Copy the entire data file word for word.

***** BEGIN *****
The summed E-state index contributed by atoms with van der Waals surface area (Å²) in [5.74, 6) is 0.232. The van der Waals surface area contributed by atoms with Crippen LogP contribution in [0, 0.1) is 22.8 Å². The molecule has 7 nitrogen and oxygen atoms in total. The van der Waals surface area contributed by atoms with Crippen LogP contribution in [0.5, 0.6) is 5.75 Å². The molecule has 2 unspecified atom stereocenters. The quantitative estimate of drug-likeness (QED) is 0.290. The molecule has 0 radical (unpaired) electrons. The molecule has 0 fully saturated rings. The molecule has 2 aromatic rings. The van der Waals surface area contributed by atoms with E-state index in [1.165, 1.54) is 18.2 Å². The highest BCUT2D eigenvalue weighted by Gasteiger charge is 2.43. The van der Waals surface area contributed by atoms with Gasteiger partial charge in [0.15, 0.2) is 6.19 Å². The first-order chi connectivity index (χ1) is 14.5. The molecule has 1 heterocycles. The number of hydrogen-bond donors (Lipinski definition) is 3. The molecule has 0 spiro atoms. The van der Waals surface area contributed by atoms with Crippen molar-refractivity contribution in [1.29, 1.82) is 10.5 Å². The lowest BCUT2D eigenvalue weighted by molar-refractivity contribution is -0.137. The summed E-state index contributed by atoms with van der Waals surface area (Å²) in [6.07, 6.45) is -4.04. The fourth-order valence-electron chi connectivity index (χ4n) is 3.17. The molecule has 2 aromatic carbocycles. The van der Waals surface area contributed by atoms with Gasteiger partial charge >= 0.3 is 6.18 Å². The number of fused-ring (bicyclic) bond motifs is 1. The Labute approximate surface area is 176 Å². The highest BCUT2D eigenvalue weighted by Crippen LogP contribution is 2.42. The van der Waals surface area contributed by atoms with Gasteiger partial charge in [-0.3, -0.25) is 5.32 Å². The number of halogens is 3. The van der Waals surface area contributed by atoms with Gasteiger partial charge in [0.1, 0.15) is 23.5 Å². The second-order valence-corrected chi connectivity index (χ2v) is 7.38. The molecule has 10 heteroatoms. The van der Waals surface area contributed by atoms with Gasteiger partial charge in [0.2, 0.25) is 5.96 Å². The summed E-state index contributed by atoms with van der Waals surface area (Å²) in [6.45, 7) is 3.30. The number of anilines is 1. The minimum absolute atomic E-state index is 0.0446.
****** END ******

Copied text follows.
The summed E-state index contributed by atoms with van der Waals surface area (Å²) in [5.74, 6) is 0.232. The van der Waals surface area contributed by atoms with Crippen LogP contribution in [0, 0.1) is 22.8 Å². The molecule has 7 nitrogen and oxygen atoms in total. The van der Waals surface area contributed by atoms with Crippen LogP contribution in [0.5, 0.6) is 5.75 Å². The molecule has 2 unspecified atom stereocenters. The quantitative estimate of drug-likeness (QED) is 0.290. The molecule has 0 radical (unpaired) electrons. The molecule has 0 fully saturated rings. The molecule has 2 aromatic rings. The van der Waals surface area contributed by atoms with E-state index in [1.165, 1.54) is 18.2 Å². The highest BCUT2D eigenvalue weighted by Gasteiger charge is 2.43. The van der Waals surface area contributed by atoms with Gasteiger partial charge in [0.15, 0.2) is 6.19 Å². The first-order chi connectivity index (χ1) is 14.5. The molecule has 1 heterocycles. The number of hydrogen-bond donors (Lipinski definition) is 3. The molecule has 0 spiro atoms. The van der Waals surface area contributed by atoms with Crippen molar-refractivity contribution in [1.29, 1.82) is 10.5 Å². The lowest BCUT2D eigenvalue weighted by molar-refractivity contribution is -0.137. The summed E-state index contributed by atoms with van der Waals surface area (Å²) in [6.07, 6.45) is -4.04. The fourth-order valence-electron chi connectivity index (χ4n) is 3.17. The molecule has 2 aromatic carbocycles. The van der Waals surface area contributed by atoms with Gasteiger partial charge >= 0.3 is 6.18 Å². The number of fused-ring (bicyclic) bond motifs is 1. The Labute approximate surface area is 176 Å². The highest BCUT2D eigenvalue weighted by Crippen LogP contribution is 2.42. The van der Waals surface area contributed by atoms with Gasteiger partial charge in [-0.3, -0.25) is 5.32 Å². The number of halogens is 3. The van der Waals surface area contributed by atoms with Gasteiger partial charge in [0.1, 0.15) is 23.5 Å². The second-order valence-corrected chi connectivity index (χ2v) is 7.38. The molecule has 10 heteroatoms. The van der Waals surface area contributed by atoms with Gasteiger partial charge in [0.2, 0.25) is 5.96 Å². The summed E-state index contributed by atoms with van der Waals surface area (Å²) in [6.45, 7) is 3.30. The number of anilines is 1. The minimum absolute atomic E-state index is 0.0446.